During the past few weeks, I’ve been bullet-training my way across the country and enjoying some places I’ve never had the chance to visit before.
Cities like Nara, with its Buddhist temples, Shinto shrines and nearly 1200 free-roaming deer.
You can buy “deer crackers” on practically every corner in the city center, and there are plenty of takers.
They’re so cute!
And, sometimes, not as cute.
Nara is also known for the mochi sold at Nakatanidou and the rice cake pounding that takes place in front of the shop. In this YouTube clip posted by Great Big Story, you can see that this is no ordinary kneading!
New mochi is made only when an existing batch has been depleted and, despite repeatedly passing the shop, I never saw any actual mochi pounding. Just stacks (and stacks!) of chewy cakes ready for sale.
But I did do some actual mochi eating. This glutinous rice dough is often filled with goodies like matcha (green tea) or red bean paste. Delicious!
Another must-see in Nara is the Kasuga Shrine with more than 3000 lanterns. Many of them feature images of deer, which were once believed to be sacred. These days, Nara’s deer are considered a national treasure.
From Nara and Kyoto, I continued to Koyasan, which I’ve mentioned in two previous posts. What I failed to show, however, was Mount Koya’s most famous sight: Okunoin Cemetery. The path leading to Kobo Daishi’s mausoleum is almost 2 kilometers long and lined with more than 200,000 tombstones.
Koyasan is also home to the Garan temple complex with its Konpon Daito Pagoda, pictured on the left. And the Daimon Gate, further down the road, that marks the entrance to the village. You could easily fill a day walking Koyasan from end to end, enjoying many peaceful and picturesque spots along the way.
Another new-to-me city I visited in Japan was Osaka, which is a handy hub for crisscrossing the country. It’s also a great place to kuidaore — eat ’til you drop!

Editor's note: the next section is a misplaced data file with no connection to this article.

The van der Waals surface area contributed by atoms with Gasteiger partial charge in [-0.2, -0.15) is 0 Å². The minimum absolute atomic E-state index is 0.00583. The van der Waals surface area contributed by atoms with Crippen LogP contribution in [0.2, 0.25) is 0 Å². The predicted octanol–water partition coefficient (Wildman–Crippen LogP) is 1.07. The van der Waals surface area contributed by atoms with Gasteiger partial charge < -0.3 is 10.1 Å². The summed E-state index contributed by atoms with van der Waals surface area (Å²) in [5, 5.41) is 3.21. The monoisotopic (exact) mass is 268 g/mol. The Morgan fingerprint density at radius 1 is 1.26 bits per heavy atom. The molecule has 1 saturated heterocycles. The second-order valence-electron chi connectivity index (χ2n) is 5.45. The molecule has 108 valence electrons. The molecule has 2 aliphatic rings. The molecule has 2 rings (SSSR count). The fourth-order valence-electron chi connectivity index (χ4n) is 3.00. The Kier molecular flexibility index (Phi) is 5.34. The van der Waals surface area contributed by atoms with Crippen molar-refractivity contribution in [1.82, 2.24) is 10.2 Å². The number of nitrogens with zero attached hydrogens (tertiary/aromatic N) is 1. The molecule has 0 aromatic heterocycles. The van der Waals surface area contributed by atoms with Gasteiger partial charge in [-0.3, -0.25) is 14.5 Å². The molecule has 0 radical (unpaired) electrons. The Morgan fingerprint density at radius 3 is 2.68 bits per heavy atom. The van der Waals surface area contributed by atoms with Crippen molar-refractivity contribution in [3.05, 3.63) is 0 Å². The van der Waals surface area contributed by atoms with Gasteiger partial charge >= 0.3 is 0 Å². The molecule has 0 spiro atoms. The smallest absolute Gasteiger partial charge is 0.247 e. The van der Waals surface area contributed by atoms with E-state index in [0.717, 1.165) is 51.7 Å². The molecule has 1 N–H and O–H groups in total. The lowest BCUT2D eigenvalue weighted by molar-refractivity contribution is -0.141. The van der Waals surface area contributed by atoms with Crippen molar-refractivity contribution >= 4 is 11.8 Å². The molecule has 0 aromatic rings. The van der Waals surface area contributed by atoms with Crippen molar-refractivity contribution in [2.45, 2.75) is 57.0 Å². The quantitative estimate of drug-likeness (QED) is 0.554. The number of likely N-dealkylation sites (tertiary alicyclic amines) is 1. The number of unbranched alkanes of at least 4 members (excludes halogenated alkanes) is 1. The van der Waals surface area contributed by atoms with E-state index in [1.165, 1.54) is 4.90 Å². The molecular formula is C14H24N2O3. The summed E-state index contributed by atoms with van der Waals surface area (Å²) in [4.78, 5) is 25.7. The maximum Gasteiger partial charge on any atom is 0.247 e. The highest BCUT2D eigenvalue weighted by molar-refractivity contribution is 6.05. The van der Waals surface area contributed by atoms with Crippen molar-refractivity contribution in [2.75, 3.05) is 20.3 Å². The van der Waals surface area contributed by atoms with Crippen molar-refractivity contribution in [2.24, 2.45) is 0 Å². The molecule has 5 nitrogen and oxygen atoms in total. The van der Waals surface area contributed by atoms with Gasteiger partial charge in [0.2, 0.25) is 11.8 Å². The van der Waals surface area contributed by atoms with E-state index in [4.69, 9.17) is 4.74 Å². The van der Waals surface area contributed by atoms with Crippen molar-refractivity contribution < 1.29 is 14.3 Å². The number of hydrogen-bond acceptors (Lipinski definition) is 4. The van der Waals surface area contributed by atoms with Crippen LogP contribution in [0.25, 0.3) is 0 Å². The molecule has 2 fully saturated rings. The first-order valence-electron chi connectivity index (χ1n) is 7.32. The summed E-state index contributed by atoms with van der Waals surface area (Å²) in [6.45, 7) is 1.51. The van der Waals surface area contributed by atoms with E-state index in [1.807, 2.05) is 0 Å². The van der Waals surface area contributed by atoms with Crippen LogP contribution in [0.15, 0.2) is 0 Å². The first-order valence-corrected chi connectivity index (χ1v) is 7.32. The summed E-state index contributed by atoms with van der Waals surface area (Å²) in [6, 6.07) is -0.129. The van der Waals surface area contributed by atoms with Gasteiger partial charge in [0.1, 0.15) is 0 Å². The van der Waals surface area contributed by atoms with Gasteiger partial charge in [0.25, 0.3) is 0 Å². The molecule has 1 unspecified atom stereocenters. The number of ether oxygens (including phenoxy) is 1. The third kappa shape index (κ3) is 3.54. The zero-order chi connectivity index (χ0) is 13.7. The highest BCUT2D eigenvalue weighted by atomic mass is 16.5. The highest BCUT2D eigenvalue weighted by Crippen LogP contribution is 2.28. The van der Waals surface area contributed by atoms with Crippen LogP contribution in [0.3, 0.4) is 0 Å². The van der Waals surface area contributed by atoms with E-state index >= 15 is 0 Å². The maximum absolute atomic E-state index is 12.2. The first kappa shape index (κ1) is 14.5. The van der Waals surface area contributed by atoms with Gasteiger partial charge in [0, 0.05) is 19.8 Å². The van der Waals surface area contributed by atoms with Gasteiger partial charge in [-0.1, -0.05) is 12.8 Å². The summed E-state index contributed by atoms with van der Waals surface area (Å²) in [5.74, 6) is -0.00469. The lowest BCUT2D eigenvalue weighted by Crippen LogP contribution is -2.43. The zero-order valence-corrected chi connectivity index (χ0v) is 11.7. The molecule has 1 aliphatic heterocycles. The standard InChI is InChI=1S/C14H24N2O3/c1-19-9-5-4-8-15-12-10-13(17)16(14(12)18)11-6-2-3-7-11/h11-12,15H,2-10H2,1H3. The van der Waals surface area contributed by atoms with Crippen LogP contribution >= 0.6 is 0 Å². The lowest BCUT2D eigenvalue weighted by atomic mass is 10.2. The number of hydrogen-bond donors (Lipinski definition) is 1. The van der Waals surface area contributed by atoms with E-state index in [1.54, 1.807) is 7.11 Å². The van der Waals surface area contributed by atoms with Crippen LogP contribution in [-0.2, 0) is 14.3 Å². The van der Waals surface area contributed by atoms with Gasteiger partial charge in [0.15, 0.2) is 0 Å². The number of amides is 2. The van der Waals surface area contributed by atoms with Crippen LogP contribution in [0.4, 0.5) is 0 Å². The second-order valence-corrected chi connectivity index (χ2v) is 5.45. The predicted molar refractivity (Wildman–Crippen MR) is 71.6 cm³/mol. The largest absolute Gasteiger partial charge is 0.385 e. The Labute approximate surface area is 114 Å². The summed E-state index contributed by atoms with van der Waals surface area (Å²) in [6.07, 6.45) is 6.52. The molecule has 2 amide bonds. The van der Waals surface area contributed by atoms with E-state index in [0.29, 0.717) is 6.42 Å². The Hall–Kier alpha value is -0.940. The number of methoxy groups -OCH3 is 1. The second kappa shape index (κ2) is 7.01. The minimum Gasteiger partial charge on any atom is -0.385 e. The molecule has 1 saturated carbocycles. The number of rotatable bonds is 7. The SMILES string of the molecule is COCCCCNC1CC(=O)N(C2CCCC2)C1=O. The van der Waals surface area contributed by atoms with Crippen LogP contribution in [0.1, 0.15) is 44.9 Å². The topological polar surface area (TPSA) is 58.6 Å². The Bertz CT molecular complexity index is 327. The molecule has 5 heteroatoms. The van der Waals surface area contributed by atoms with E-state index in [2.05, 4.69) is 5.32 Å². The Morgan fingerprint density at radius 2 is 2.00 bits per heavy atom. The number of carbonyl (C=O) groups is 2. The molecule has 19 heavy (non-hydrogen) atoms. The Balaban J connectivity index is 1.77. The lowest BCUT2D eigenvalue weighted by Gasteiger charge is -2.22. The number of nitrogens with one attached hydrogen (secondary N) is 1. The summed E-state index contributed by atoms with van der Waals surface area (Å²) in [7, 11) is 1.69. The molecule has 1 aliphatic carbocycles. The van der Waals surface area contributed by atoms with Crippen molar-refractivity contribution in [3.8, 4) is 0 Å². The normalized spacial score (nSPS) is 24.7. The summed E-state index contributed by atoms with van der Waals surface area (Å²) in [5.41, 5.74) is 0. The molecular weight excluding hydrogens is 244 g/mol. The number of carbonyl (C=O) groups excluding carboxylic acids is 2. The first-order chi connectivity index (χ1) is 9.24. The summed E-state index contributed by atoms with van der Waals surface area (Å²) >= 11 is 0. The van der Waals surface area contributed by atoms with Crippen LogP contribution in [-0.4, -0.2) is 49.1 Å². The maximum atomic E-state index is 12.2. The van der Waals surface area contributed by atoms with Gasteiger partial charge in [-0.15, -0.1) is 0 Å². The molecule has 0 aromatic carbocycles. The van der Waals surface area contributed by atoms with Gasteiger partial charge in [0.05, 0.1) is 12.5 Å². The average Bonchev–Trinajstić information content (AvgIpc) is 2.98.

The Dotonbori district is where much of that eating and dropping takes place. It was nearby, at Chitose, where I enjoyed my favorite okonomiyaki in Japan.
This savory omelet-pancake hybrid contains egg and cabbage and your choice of ingredients like seafood, pork, green onions or other veggies. It’s usually topped with mayonnaise, okonomiyaki sauce, bonita (fish) flakes and dried green seaweed.
Being a solo diner, I was often seated at the counter where I could watch all of the orders being prepared. Parties of two or more usually sat at tables fitted with their own griddles to keep food warm after it was served.
I rarely eat a proper breakfast while traveling, but I did enjoy the Japanese version offered at my Osaka hotel. It included grilled fish, miso soup, rice, Tamagoyaki (Japanese omelet), melon and a dried, pickled plum that was so so soooooo sour. And, of course, a bottomless cup of green tea.
Osaka also proved to be a great place to relax and hatch more travel plans. There was a cinema near my hotel, and that gave me the chance to do something else I enjoy: watching a film in a foreign country. It’s always interesting to see how the experience compares to movie-watching norms in the United States.
What I loved about Japanese theaters were two things in particular: They’re very clean, which came as no surprise. Moviegoers are also very quiet during the screening — no surprise there either! Like I’ve noticed in other countries, Japanese concession counters offer a choice of popcorn. Would you prefer salty or sweet?
Staying in Osaka also gave me time to plan another leg of my journey — a trip to Hiroshima.
That city, of course, deserves its own post, which is coming soon.
In the meantime, here are a few more photos from Koyasan and Nara.